That is where the hybrid came in.
At first we tried to use a West Coast Hybrids J motor, but it exploded on us. So we went out and bought a Hypertek, which worked flawlessly. And it worked flawlessly for many flights, until last Friday (11/24/06) when it didn't eject any parachutes and came down pretty hard.
In case you were wondering; it got the name Crazed because when we painted it (after adding the CPR) we put down a layer of white paint, then yellow fluorescent paint. This gave a very neat effect (you can see it if you look at the full size pics of the yellow rocket). It later got the nave Crazed II when the bottom exploded (see above link) and it was rebuilt.
I am thinking that crazed III will be made out of 2" tube and be lacking the canard fins. Just a 2" by 6' long yellow cylinder with a 1000n/s motor in it.

But since that rocket 'just worked' we needed a new one. So for Christmas my little bro (the one you see standing behind the green rocket in the videos 2 posts above this) got some tube and fins and whatnot, and I designed him a rocket. Then him/our dad built the airframe, and I hacked together a CPR wanabe parachute deployment system. Unfortunately it didn't work worth a crap, and after crushing a few feet of tube (that rocket was light enough that coming down ballistic only put a dent in it) I decided it was time for a complete redesign. And my new one works perfectly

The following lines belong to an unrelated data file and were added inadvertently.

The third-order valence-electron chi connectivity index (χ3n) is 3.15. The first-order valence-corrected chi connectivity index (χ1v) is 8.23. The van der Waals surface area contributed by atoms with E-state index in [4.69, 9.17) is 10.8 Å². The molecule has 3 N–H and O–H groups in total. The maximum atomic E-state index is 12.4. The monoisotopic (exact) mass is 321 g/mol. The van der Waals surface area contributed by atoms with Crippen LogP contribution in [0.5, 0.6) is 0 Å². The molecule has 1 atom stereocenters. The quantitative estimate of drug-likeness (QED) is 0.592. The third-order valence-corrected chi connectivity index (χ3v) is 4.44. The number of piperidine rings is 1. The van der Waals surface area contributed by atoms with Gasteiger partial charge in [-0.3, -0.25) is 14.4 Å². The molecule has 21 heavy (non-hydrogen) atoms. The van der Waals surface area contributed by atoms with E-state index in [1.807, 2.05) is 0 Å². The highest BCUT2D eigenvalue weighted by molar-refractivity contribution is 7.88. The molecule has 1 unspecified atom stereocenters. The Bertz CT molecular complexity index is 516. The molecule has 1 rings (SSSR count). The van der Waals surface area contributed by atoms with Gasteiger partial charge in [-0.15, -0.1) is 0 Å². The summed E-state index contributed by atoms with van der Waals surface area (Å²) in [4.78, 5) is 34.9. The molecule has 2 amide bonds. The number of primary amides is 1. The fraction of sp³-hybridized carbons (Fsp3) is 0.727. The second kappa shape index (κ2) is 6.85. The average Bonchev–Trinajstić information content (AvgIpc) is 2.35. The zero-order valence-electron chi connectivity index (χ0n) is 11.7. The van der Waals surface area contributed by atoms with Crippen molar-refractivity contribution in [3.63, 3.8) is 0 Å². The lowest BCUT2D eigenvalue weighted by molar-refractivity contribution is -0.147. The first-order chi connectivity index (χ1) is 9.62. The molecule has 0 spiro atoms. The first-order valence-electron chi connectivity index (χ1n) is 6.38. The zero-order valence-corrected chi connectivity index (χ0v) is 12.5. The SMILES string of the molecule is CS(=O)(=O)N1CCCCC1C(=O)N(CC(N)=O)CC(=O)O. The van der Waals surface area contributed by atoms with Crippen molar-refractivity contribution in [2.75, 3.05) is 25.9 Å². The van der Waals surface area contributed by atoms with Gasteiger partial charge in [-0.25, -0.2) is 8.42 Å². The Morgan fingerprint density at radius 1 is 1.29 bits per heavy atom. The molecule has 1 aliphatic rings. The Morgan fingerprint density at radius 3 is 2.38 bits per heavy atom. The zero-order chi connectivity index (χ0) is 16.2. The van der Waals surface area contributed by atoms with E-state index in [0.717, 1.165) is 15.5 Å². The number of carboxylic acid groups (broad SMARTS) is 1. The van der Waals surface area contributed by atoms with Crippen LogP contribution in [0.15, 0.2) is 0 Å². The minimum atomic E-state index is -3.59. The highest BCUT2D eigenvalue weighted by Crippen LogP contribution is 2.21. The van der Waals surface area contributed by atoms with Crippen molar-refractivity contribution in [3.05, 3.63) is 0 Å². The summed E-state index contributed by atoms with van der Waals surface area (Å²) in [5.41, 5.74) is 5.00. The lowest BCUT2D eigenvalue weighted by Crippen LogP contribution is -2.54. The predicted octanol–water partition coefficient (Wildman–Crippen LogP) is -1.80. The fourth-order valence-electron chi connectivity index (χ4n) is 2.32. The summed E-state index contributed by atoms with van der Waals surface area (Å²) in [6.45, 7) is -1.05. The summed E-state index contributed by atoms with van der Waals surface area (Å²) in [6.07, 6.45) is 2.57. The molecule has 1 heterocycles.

So after getting the airframe working correctly, it was time to test out the WCH motor, and that is described in detail in an earlier post. Not quite perfect, but better than exploding

I will try to add some pictures after someone else posts. I try to keep my posts <10mb to keep Chris happy

BTW, in case you didn't find all of my videos in the thread, I have linked the folowing thunbnails to them:


Crazed I exploding, and then working. Then the fast/slow versions of the green rocket
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Marko
Mon Nov 27 2006, 10:05PM
Registered Member #89
Joined: Thu Feb 09 2006, 02:40PM
Location: Zadar, Croatia
Posts: 3145
I agree with steve, great stuff!

Too bad i'm such an aircraft-newbie like this!

I've read the archived thread and it sounded very interesting.ž
Regarding your buck converter, you can often find some nice (and small) converter chips on old motherboards, P1 and P2 like (new ones use large mosfets and multi-phase controllers for almost anything).
Anyways you shouldn't be getting that much voltage drop with such regulator.
If I get it, now you are using a 3V lithium battery as a power source?
Glad it works now.

Good videos also; You look big for a 16y old , from that I would think you are 20+
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Michael W.
Tue Nov 28 2006, 12:01AM
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Joined: Thu Feb 09 2006, 04:07AM
Location: Vernon, B.C, Canada
Posts: 325
The take off reminds me of a land to air weapons missile....
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Sat Dec 02 2006, 03:55AM
Registered Member #56
Joined: Thu Feb 09 2006, 05:02AM
Location: Southern Califorina, USA
Posts: 2367
Unfortunately that is what the ATF (that 3 letter government agency responsible for regulating such things) thinks too... I hope that we eventually beat them in court and get APCP declassified as an explosive (because it isn't one to start with; burn rates are only like 1cm/s for really fast motors), but then again we have been fighting for years and it has only resulted in more restrictions